Hello everyone, hope your Wednesday is going great so far.....Happy birthday to my terrific pal and partner in crime - Barb!
I tuned in to Celebrity Apprentice last Sunday night because this season features some true characters and I thought it would be fun to see some fireworks. What I and everyone else witnessed was a mean bully being rewarded for, well, being a mean bully.
Now, I've seen Celebrity Apprentice before, and I understand that ruthless people often win (Joan Rivers). But Sunday, Donald Trump had the opportunity to send an important message to bullies everywhere. Unfortunately he chose the wrong message to send.
The episode pitted the aggressive Richard Hatch of Survivor fame against a much smaller and meeker David Cassidy of the 1970's show The Partridge Family. The scheming Hatch, leader of the men's team, obviously chose the seemingly-weaker Cassidy to be the scapegoat in the event that Hatch's team lost. When a team loses, that team's leader is fired by Trump unless Trump can be convinced that another team member caused the failure.
Hatch carefully set Cassidy up to be the fall guy, bullying him mercilessly along the way. Hatch even shoved Cassidy on one occasion and pushed him on yet another, all in full view of the rest of the team. What Hatch didn't count on was Cassidy's competence - Cassidy worked hard throughout the task, was pleasant, well-liked by his team and an all-around good guy. Hatch could only come up with two criticisms in the boardroom after his team lost - that Cassidy took some breaks from his work and he brought in little money for the charity event (although I think he brought in more than Hatch). Hatch, on the other hand, was an incompetent leader and was clearly the cause of his team's failure.
But the real fly in the ointment turned out to be a guy that said almost nothing during the entire episode - baseball slugger Jose Canseco. Canseco witnessed the bullying and went all over Hatch in the boardroom in front of Trump. This brought agreement by the rest of the team, all of whom told Trump that they would fire Hatch. Cassidy, when he could get a word in, defended himself to Trump against Hatch's attacks. It was a unanimous decision to fire Hatch, except for the one man whose vote really counted....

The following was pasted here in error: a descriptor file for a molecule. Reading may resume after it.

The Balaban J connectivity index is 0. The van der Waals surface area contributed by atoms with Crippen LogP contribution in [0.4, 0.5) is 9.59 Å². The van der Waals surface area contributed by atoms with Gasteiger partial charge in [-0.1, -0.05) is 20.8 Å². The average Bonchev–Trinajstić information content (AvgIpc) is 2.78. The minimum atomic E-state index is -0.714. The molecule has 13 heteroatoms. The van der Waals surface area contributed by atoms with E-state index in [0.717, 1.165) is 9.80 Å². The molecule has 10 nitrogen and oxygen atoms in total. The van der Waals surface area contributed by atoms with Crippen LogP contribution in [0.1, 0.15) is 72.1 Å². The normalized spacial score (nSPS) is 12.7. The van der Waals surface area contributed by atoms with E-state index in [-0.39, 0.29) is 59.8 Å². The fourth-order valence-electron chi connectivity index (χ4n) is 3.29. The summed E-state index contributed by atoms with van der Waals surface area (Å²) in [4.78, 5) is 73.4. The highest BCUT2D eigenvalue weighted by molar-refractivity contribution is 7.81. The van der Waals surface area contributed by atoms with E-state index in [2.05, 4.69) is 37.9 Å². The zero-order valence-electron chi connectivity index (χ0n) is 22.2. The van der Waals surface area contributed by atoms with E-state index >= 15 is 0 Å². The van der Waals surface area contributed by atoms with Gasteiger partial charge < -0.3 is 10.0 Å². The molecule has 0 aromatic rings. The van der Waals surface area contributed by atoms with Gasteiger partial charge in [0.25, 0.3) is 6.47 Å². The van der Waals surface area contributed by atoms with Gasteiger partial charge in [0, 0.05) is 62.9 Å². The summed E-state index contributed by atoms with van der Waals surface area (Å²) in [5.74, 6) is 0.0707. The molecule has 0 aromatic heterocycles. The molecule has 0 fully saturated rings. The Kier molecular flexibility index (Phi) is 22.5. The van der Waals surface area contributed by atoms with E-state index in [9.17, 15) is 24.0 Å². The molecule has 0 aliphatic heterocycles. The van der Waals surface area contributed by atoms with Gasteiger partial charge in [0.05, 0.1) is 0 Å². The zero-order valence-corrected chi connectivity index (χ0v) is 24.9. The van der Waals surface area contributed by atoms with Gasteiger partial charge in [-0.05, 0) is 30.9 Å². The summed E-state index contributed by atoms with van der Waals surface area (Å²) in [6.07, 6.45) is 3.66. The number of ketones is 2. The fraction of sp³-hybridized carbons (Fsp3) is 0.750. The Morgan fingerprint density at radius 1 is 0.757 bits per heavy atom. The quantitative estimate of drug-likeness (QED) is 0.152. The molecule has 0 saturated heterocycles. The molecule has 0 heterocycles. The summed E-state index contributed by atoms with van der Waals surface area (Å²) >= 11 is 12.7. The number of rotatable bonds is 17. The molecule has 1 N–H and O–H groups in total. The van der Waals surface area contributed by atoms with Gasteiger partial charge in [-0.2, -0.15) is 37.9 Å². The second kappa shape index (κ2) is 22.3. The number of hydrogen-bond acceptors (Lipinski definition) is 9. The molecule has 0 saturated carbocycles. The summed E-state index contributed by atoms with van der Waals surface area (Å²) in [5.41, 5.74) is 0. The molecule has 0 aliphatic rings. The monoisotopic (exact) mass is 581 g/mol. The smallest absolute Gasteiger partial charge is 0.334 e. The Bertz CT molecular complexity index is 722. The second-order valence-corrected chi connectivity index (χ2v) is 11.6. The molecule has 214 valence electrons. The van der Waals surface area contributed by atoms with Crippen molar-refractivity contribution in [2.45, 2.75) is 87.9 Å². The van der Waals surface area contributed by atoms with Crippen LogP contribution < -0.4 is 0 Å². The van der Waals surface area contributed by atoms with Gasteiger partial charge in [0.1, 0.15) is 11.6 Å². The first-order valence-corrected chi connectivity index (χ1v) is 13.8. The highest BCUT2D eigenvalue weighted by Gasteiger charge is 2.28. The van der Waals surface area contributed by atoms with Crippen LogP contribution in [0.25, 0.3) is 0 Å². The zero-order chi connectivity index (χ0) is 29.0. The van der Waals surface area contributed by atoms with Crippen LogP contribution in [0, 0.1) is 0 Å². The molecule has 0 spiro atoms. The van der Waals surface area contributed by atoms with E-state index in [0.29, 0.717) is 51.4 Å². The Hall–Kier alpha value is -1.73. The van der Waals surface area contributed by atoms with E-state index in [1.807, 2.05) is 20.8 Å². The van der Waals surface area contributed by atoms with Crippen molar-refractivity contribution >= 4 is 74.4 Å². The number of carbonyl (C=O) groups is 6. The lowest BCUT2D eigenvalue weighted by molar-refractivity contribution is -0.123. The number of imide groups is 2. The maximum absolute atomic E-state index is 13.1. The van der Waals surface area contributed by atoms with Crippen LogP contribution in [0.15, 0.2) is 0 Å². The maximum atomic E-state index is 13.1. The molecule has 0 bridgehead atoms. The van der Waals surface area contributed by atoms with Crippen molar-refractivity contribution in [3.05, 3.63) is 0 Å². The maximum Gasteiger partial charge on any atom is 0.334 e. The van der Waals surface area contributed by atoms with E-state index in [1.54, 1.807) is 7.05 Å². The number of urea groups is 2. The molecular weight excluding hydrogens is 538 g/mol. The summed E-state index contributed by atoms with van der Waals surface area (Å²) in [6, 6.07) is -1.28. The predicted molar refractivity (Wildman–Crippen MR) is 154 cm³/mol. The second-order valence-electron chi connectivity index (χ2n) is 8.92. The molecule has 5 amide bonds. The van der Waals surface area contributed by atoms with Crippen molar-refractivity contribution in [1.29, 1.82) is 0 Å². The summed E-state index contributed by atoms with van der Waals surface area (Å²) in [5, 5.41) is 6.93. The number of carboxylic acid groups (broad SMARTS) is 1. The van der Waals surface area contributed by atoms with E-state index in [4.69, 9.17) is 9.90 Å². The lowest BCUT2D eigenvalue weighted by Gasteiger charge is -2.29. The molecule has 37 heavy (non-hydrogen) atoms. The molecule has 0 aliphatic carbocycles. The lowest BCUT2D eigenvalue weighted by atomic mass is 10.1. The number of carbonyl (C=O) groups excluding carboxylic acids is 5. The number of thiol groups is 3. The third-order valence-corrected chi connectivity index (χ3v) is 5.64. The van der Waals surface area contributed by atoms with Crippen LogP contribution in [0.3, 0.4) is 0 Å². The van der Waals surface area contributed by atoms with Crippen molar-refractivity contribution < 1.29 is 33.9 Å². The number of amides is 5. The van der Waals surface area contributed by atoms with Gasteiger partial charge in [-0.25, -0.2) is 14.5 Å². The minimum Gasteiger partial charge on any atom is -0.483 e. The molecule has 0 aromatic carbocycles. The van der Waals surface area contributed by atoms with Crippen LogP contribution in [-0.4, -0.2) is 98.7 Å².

Donald Trump should have fired Richard Hatch then and there - sending a clear message to the millions watching that bullies are losers and the bullied can come out on top. There has been an effort in our country lately to encourage people who witness bullying to stand up for the victims and defend them, and this is exactly what Canseco did. He earned my respect for his actions and his words. But, of course, Trump chose the wrong message to send. Smelling future conflict between Hatch and Canseco that will translate into higher ratings, Trump bowed to greed and, inexplicably, came up with a lame excuse to fire the guy that was bullied. Why did he fire Cassidy and not Hatch? Well, according to Trump, Cassidy didn't "stand up for himself". Because he was bullied, he was evidently deemed a weak link by Trump, and therefore not worth keeping on his show. So, Trump rewarded the bully, the guy that everyone on his own team and everyone watching the show was convinced should and would go. The bully strutted back to his room in Trump Towers, and the victim left through the front door with his shoulders slumped.
Trump's message to America: Bullies are winners. Bullying victims are losers. Plain and simple.